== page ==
At this point, details about Apple’s still-to-come original video content offering remain few and far between, but we at least learned this week the company appears to be leaning toward… just giving the stuff away for free. (To Apple device owners, of course.) As of last month, the $1 billion Apple has spent so far on building out a stable of programming has resulted in about 24 shows in some stage of production and development, all of which are reportedly steering clear of excessive blood, gore, sex and violence. The thing is, though, in a world that’s getting increasingly flooded with new streaming video subscription packages from content companies racing to decouple themselves from legacy distribution channels, it’s actually worth taking a moment to appreciate Apple’s move here.
At some point, all of our personal budgets are going to be tapped out when it comes to the number of subscriptions we’ll accept paying for. Apple, which is venturing for the first time into an area way outside its set of core competencies, wisely decided to not force you to make that calculation when it comes to whatever its experiment in this area eventually produces.
Because the thing is, it’s not just streaming video subscriptions you have to think about here. Average families also subscribe to, along with something like Netflix and maybe HBO, a normal cable package; maybe a newspaper or a magazine or two; gym membership; a meal kit service; and who knows what else. Original video content providers that are especially late to the game — like Apple — need to recognize that the “must-haves” in the minds of consumers are already set. Netflix, for example, is likely to be a must-have, or one of them, while other streaming services are more likely to be seen as complementary, interchangeable add-ons. But here, though, we have a free service on the way from Apple, which of course is also playing a different game than the competition. Netflix, by comparison, cares about roping in as many paying subscribers as possible, while Apple is trying to sell expensive gadgets.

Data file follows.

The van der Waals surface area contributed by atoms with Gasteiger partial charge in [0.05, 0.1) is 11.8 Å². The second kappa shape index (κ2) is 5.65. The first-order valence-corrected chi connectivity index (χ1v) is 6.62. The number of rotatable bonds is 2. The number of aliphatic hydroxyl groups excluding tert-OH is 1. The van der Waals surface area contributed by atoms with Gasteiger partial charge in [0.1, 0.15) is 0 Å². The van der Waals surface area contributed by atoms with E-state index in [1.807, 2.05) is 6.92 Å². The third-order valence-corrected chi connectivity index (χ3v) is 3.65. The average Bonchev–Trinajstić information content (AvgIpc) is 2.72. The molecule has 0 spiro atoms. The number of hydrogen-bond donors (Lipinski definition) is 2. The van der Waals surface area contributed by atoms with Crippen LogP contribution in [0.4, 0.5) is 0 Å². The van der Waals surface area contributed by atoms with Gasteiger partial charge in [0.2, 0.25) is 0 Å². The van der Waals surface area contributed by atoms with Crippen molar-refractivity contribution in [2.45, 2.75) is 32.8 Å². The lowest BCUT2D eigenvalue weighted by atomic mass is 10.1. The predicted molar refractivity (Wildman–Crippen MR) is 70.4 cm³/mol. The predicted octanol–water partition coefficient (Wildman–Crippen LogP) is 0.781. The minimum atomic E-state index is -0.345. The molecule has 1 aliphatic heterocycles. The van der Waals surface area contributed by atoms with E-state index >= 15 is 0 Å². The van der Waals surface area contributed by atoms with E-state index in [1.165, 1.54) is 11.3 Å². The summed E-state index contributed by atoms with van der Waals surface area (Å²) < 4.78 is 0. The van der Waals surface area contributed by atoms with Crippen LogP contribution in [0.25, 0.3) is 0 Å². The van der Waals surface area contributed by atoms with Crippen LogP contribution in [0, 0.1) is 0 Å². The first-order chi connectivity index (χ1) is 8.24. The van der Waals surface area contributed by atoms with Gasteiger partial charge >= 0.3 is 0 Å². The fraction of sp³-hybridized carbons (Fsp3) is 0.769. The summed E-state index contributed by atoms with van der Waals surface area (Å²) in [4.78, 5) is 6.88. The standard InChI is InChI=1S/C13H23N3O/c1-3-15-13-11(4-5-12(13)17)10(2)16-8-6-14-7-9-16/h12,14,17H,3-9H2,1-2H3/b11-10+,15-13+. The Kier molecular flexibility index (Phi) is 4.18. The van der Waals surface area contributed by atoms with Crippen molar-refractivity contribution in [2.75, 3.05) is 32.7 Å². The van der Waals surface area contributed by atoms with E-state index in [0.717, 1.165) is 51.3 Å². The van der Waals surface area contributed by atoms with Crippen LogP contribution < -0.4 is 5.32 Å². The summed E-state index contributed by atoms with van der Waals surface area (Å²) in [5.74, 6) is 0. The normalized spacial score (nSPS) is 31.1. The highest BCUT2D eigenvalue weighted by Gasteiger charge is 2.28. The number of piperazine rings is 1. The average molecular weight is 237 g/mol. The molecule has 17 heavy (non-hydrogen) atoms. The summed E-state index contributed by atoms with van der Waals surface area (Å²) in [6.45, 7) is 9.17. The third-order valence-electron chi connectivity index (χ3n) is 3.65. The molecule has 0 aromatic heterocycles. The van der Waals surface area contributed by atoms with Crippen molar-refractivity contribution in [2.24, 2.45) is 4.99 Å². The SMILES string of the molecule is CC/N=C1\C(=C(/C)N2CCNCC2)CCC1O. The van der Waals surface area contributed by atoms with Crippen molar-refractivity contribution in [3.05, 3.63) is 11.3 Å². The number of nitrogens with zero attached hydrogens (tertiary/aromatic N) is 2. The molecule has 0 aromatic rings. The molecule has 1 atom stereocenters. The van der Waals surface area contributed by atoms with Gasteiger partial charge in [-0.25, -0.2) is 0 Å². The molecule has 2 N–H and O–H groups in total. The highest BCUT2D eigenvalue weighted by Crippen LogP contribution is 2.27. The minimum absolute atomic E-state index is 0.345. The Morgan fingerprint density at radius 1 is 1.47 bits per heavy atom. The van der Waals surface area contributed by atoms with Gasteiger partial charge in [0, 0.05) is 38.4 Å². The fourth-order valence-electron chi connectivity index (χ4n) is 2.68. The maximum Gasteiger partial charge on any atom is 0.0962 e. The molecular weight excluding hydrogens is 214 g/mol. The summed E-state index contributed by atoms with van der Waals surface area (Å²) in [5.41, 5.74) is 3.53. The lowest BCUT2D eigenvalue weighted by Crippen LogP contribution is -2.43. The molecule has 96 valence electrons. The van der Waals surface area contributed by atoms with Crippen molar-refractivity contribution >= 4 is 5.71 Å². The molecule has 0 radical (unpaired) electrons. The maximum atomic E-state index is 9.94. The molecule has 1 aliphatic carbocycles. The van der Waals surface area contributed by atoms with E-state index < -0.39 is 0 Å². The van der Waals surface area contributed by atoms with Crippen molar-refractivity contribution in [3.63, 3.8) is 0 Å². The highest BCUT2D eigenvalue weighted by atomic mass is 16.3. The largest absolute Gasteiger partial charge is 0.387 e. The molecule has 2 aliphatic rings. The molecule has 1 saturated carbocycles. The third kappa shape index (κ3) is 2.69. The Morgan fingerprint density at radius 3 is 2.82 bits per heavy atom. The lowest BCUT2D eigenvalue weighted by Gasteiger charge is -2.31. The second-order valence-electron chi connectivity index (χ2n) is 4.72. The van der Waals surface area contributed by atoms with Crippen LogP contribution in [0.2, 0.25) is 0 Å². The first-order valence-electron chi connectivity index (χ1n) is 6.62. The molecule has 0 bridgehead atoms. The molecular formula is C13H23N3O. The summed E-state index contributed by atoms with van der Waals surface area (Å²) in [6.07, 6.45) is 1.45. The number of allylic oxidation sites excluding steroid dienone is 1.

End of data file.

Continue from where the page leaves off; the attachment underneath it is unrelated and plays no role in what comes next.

Per CNBC: “Apple is preparing a new digital video service that will marry original content and subscription services from legacy media companies, according to people familiar with the matter. Owners of Apple devices, such as the iPhone, iPad and
“The product will include Apple-owned content, which will be free to Apple device owners, and subscription ‘channels,’ which will allow customers to sign up for online-only services, such as those from HBO and Starz.”
Edmund Lee of The New York Times tweeted about this very thing earlier this week:
The mad dash for subscription-based revenue will force papers (NYT, LAT, WaPo, etc) to compete against magazines (Wired, New Yorker, NYMag, etc) against music services (Apple, Spotify) against streaming video (Netflix, Hulu, Amazon, Apple, YT, Disneyflix, AT&T)…
— Edmund Lee (@edmundlee) October 10, 2018
Meanwhile, new players keep lining up to take a shot at this. We also learned this week from CNN that ATT-owned WarnerMedia is planning to drop a new streaming service on us sometime in the latter part of 2019.
From an Ars Technica report: “The organization (formerly Time Warner) has several TV-content networks under its umbrella, including HBO, Turner, and Warner Bros. Turner’s assets include CNN, TNT, TBS, Cartoon Network, Turner Classic Movies, and others. Warner Bros. produces series such as The Big Bang Theory, The Voice, and The Bachelor for distribution on other networks, as well as feature films like Crazy Rich Asians, Wonder Woman, Blade Runner 2049, Ready Player One, and Dunkirk. Warner Bros. also owns DC Comics. And of course HBO produces and distributes original series like Game of Thrones, Sex and the City, Westworld, and Silicon Valley, among others, as well as documentaries and other films and specials.”
Somebody put the question directly to WarnerMedia CEO John Stankey during the Vanity Fair New Establishment Summit. How many streaming services will the average person pay for? Stankey’s answer gives you more of the dynamic at play here: “I can probably guess the number isn’t ten. I can guess the number probably isn’t two. What I do know, is that we better be at that table.”